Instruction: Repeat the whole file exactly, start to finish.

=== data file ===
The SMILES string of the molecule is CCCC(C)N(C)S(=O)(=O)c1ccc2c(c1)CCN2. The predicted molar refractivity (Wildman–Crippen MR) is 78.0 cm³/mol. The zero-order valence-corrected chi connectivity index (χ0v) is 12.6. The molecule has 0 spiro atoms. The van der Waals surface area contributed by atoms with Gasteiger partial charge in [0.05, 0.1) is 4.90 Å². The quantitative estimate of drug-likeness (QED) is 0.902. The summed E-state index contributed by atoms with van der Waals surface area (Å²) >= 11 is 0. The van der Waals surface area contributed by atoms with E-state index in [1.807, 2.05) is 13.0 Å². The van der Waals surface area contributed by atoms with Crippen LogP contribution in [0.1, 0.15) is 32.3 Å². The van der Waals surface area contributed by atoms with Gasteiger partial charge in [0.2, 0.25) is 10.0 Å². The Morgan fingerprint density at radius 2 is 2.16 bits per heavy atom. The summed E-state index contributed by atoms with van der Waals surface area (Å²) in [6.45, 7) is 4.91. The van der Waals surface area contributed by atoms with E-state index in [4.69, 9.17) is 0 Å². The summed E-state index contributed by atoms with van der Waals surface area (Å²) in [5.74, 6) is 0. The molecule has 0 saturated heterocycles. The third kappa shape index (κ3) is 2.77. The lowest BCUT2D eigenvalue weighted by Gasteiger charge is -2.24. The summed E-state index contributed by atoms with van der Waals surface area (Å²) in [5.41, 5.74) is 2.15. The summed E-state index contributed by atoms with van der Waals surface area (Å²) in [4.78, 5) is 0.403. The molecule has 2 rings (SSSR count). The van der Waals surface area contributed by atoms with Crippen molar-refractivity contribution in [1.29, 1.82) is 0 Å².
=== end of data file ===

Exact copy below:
The SMILES string of the molecule is CCCC(C)N(C)S(=O)(=O)c1ccc2c(c1)CCN2. The predicted molar refractivity (Wildman–Crippen MR) is 78.0 cm³/mol. The zero-order valence-corrected chi connectivity index (χ0v) is 12.6. The molecule has 0 spiro atoms. The van der Waals surface area contributed by atoms with Gasteiger partial charge in [0.05, 0.1) is 4.90 Å². The quantitative estimate of drug-likeness (QED) is 0.902. The summed E-state index contributed by atoms with van der Waals surface area (Å²) >= 11 is 0. The van der Waals surface area contributed by atoms with E-state index in [1.807, 2.05) is 13.0 Å². The van der Waals surface area contributed by atoms with Crippen LogP contribution in [0.1, 0.15) is 32.3 Å². The van der Waals surface area contributed by atoms with Gasteiger partial charge in [0.2, 0.25) is 10.0 Å². The Morgan fingerprint density at radius 2 is 2.16 bits per heavy atom. The summed E-state index contributed by atoms with van der Waals surface area (Å²) in [6.45, 7) is 4.91. The van der Waals surface area contributed by atoms with E-state index in [4.69, 9.17) is 0 Å². The summed E-state index contributed by atoms with van der Waals surface area (Å²) in [5.74, 6) is 0. The molecule has 0 saturated heterocycles. The third kappa shape index (κ3) is 2.77. The lowest BCUT2D eigenvalue weighted by Gasteiger charge is -2.24. The summed E-state index contributed by atoms with van der Waals surface area (Å²) in [5.41, 5.74) is 2.15. The summed E-state index contributed by atoms with van der Waals surface area (Å²) in [4.78, 5) is 0.403. The molecule has 2 rings (SSSR count). The van der Waals surface area contributed by atoms with Crippen molar-refractivity contribution in [1.29, 1.82) is 0 Å².